Also, from what I've read, you can essentially write C++ code in C# if you decide to write what's known as 'unsafe' code in C# parlance.  Don't take my word for it, though, as I haven't had the need to do it.

 

I've attached an image of what the IDE and C# look like, just so you can get a real idea of what it is.  Large image, so there will be H-scroll.

 

[attachment deleted by admin]

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Personally I can't stand coding the GUI part in lower level languages.  Takes forever!  Then again, I'm not familiar with the WinAPI  (especially not the graphics stuff), and as for the other GUI libraries I'm horribly unfamiliar.

 

As for the future of PHP, just as it has sort of replaced Perl, I think it will one day be replaced too.  PHP has a really low learning curve, is easy to setup with Apache (not always easy to setup well, but easy to setup), easy to get going with MySQL and really just all around easy while still being a good language.  (Note that when I say easy I mean that it's easy to do stuff with it, not always do stuff correctly with it.)  So what happens when something better comes along?  Something that is just as easy to get going with, but faster or something?  Then again, it would have to do a lot of catching up on PHP.  Perhaps I'm just being negative.

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Visual studio makes creating UI's, and other tasks easier. Some of the stuff it automates aren't hard to do, but are tedious. I do agree, C, and C++ are lower level languages, and give you a lot of versatility and control. depends on the task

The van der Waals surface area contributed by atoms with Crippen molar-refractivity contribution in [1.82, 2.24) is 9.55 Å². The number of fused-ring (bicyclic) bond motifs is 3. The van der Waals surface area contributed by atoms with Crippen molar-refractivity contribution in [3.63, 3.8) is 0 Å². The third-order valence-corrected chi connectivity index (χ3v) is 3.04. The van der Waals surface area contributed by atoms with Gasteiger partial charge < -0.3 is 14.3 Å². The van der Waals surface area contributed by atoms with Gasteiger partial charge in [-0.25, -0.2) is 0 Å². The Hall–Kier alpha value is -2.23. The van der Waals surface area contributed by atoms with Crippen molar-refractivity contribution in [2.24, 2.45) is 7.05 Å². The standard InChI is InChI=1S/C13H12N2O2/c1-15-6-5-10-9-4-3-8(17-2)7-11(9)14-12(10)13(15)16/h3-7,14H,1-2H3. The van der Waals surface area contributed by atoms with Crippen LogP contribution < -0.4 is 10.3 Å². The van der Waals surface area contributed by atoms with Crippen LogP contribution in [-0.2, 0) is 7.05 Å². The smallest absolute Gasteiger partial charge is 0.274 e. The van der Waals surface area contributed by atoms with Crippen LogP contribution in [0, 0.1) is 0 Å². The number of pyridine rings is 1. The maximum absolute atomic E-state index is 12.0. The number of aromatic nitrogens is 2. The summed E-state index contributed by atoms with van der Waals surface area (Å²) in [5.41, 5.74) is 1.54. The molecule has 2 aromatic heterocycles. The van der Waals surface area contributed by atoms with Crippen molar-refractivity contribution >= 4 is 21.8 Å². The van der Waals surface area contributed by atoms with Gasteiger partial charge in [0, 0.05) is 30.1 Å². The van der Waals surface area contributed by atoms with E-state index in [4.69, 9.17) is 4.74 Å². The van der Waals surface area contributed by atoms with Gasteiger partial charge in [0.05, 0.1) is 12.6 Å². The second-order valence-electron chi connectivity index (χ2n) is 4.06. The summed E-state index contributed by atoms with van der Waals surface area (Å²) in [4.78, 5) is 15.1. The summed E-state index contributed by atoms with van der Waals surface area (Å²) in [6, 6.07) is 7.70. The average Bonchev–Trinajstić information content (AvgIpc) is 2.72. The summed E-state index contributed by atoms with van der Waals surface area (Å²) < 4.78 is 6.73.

Well after C there is only Assembly, which  actually beyond popular believe, is not binary.  :D

If anyone's interested in that check out this site. http://www.masm32.com/

 

There trying to insult us...

Warning  Not for the faint of heart. If MASM is to complicated for you, take up server side scripting.

 

Personally I can't stand coding the GUI part in lower level languages.  Takes forever!  Then again, I'm not familiar with the WinAPI  (especially not the graphics stuff), and as for the other GUI libraries I'm horribly unfamiliar.

 

I've been checking out the WinAPI myself in my C++ compiler, It is very tedious. Of course writing in console applications doesn't really interest me, so I'm going to straight for the winapi.

 

 

I've attached an image of what the IDE and C# look like, just so you can get a real idea of what it is.  Large image, so there will be H-scroll.

 

Yes I'm familiar with the C# 2008 express IDE, How is that game your making work? So it uses xna? I looked and it appears you need xbox or something, But I can't really tell. But its looks like you need pay money for it right?

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I've attached an image of what the IDE and C# look like, just so you can get a real idea of what it is.  Large image, so there will be H-scroll.